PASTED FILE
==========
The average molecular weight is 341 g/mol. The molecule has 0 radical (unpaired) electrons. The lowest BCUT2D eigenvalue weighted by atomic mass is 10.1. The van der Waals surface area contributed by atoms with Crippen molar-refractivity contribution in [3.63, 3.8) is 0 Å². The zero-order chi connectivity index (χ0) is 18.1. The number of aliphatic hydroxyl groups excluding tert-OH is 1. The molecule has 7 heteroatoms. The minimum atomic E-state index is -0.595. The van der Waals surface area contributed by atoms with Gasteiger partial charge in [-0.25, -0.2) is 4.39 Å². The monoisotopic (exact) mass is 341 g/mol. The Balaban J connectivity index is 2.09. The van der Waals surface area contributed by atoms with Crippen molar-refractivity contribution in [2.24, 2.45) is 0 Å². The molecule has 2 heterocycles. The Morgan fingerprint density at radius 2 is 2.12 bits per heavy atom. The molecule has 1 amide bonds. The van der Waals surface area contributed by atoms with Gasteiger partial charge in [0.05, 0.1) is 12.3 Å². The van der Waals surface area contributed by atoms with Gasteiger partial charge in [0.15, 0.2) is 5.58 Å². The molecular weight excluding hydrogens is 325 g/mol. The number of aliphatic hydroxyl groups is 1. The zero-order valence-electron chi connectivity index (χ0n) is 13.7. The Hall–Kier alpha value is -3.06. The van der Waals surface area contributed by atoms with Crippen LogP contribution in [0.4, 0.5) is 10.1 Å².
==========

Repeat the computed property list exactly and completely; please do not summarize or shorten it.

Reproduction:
The average molecular weight is 341 g/mol. The molecule has 0 radical (unpaired) electrons. The lowest BCUT2D eigenvalue weighted by atomic mass is 10.1. The van der Waals surface area contributed by atoms with Crippen molar-refractivity contribution in [3.63, 3.8) is 0 Å². The zero-order chi connectivity index (χ0) is 18.1. The number of aliphatic hydroxyl groups excluding tert-OH is 1. The molecule has 7 heteroatoms. The minimum atomic E-state index is -0.595. The van der Waals surface area contributed by atoms with Gasteiger partial charge in [-0.25, -0.2) is 4.39 Å². The monoisotopic (exact) mass is 341 g/mol. The Balaban J connectivity index is 2.09. The van der Waals surface area contributed by atoms with Crippen molar-refractivity contribution in [2.24, 2.45) is 0 Å². The molecule has 2 heterocycles. The Morgan fingerprint density at radius 2 is 2.12 bits per heavy atom. The molecule has 1 amide bonds. The van der Waals surface area contributed by atoms with Gasteiger partial charge in [0.05, 0.1) is 12.3 Å². The van der Waals surface area contributed by atoms with Gasteiger partial charge in [0.15, 0.2) is 5.58 Å². The molecular weight excluding hydrogens is 325 g/mol. The number of aliphatic hydroxyl groups is 1. The zero-order valence-electron chi connectivity index (χ0n) is 13.7. The Hall–Kier alpha value is -3.06. The van der Waals surface area contributed by atoms with Crippen LogP contribution in [0.4, 0.5) is 10.1 Å².